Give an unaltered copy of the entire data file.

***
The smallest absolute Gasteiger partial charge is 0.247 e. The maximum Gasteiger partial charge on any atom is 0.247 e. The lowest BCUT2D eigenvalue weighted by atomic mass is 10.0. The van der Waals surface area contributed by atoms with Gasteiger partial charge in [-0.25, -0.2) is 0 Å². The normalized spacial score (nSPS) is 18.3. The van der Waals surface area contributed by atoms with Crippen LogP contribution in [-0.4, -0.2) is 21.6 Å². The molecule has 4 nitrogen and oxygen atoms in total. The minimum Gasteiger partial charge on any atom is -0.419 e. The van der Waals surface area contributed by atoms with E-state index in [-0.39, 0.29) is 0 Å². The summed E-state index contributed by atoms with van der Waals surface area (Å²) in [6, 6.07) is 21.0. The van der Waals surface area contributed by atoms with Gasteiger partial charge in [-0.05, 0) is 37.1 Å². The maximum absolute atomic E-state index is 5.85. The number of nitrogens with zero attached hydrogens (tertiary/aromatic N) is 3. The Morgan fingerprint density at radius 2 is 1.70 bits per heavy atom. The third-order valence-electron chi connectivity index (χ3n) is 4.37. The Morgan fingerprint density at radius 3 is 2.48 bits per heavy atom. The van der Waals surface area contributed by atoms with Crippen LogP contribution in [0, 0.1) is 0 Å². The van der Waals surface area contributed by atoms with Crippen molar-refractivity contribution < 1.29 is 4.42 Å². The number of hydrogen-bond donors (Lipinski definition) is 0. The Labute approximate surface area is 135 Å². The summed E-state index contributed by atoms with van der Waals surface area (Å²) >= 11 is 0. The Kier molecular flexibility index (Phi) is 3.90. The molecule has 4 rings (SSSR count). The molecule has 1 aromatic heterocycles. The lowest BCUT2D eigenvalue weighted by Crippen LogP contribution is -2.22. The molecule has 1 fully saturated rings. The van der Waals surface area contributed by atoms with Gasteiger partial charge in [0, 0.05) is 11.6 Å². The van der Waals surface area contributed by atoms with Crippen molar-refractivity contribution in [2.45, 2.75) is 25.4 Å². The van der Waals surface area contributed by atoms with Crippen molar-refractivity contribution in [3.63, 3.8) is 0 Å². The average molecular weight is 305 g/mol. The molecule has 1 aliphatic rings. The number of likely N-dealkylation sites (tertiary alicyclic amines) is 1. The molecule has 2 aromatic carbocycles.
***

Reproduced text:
The smallest absolute Gasteiger partial charge is 0.247 e. The maximum Gasteiger partial charge on any atom is 0.247 e. The lowest BCUT2D eigenvalue weighted by atomic mass is 10.0. The van der Waals surface area contributed by atoms with Gasteiger partial charge in [-0.25, -0.2) is 0 Å². The normalized spacial score (nSPS) is 18.3. The van der Waals surface area contributed by atoms with Crippen LogP contribution in [-0.4, -0.2) is 21.6 Å². The molecule has 4 nitrogen and oxygen atoms in total. The minimum Gasteiger partial charge on any atom is -0.419 e. The van der Waals surface area contributed by atoms with E-state index in [-0.39, 0.29) is 0 Å². The summed E-state index contributed by atoms with van der Waals surface area (Å²) in [6, 6.07) is 21.0. The van der Waals surface area contributed by atoms with Gasteiger partial charge in [-0.05, 0) is 37.1 Å². The maximum absolute atomic E-state index is 5.85. The number of nitrogens with zero attached hydrogens (tertiary/aromatic N) is 3. The Morgan fingerprint density at radius 2 is 1.70 bits per heavy atom. The third-order valence-electron chi connectivity index (χ3n) is 4.37. The Morgan fingerprint density at radius 3 is 2.48 bits per heavy atom. The van der Waals surface area contributed by atoms with Crippen LogP contribution in [0, 0.1) is 0 Å². The van der Waals surface area contributed by atoms with Crippen molar-refractivity contribution < 1.29 is 4.42 Å². The number of hydrogen-bond donors (Lipinski definition) is 0. The Labute approximate surface area is 135 Å². The summed E-state index contributed by atoms with van der Waals surface area (Å²) >= 11 is 0. The Kier molecular flexibility index (Phi) is 3.90. The molecule has 4 rings (SSSR count). The molecule has 1 aromatic heterocycles. The lowest BCUT2D eigenvalue weighted by Crippen LogP contribution is -2.22. The molecule has 1 fully saturated rings. The van der Waals surface area contributed by atoms with Gasteiger partial charge in [0, 0.05) is 11.6 Å². The van der Waals surface area contributed by atoms with Crippen molar-refractivity contribution in [2.45, 2.75) is 25.4 Å². The van der Waals surface area contributed by atoms with Crippen molar-refractivity contribution in [3.63, 3.8) is 0 Å². The average molecular weight is 305 g/mol. The molecule has 1 aliphatic rings. The number of likely N-dealkylation sites (tertiary alicyclic amines) is 1. The molecule has 2 aromatic carbocycles.